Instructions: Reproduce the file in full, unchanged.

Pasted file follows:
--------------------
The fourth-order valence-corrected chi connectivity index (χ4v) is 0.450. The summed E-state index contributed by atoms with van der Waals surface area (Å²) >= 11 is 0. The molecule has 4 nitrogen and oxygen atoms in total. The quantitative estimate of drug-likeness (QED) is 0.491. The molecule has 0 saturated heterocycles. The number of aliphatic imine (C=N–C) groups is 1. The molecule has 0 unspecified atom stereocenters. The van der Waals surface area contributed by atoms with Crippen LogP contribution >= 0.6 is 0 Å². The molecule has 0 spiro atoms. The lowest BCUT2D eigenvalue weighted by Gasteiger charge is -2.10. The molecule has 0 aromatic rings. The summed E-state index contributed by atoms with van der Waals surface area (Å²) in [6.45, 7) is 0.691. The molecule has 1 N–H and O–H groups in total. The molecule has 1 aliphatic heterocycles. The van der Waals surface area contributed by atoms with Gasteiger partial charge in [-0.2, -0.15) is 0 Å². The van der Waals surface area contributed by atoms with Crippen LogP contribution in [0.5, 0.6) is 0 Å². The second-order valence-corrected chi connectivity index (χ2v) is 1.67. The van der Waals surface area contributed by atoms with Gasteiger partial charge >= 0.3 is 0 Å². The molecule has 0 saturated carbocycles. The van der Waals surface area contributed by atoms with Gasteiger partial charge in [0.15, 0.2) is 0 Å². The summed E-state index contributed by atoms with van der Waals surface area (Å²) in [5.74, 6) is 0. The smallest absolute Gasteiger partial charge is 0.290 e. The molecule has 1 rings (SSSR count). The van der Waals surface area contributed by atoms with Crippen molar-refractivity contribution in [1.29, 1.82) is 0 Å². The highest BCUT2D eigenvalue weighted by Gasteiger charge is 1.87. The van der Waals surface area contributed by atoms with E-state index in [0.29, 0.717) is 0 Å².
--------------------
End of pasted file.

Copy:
The fourth-order valence-corrected chi connectivity index (χ4v) is 0.450. The summed E-state index contributed by atoms with van der Waals surface area (Å²) >= 11 is 0. The molecule has 4 nitrogen and oxygen atoms in total. The quantitative estimate of drug-likeness (QED) is 0.491. The molecule has 0 saturated heterocycles. The number of aliphatic imine (C=N–C) groups is 1. The molecule has 0 unspecified atom stereocenters. The van der Waals surface area contributed by atoms with Crippen LogP contribution >= 0.6 is 0 Å². The molecule has 0 spiro atoms. The lowest BCUT2D eigenvalue weighted by Gasteiger charge is -2.10. The molecule has 0 aromatic rings. The summed E-state index contributed by atoms with van der Waals surface area (Å²) in [6.45, 7) is 0.691. The molecule has 1 N–H and O–H groups in total. The molecule has 1 aliphatic heterocycles. The van der Waals surface area contributed by atoms with Gasteiger partial charge in [-0.2, -0.15) is 0 Å². The van der Waals surface area contributed by atoms with Crippen LogP contribution in [0.5, 0.6) is 0 Å². The second-order valence-corrected chi connectivity index (χ2v) is 1.67. The van der Waals surface area contributed by atoms with Gasteiger partial charge >= 0.3 is 0 Å². The molecule has 0 saturated carbocycles. The van der Waals surface area contributed by atoms with Gasteiger partial charge in [0.15, 0.2) is 0 Å². The summed E-state index contributed by atoms with van der Waals surface area (Å²) in [5.74, 6) is 0. The smallest absolute Gasteiger partial charge is 0.290 e. The molecule has 1 rings (SSSR count). The van der Waals surface area contributed by atoms with Crippen molar-refractivity contribution in [1.29, 1.82) is 0 Å². The highest BCUT2D eigenvalue weighted by Gasteiger charge is 1.87. The van der Waals surface area contributed by atoms with E-state index in [0.29, 0.717) is 0 Å².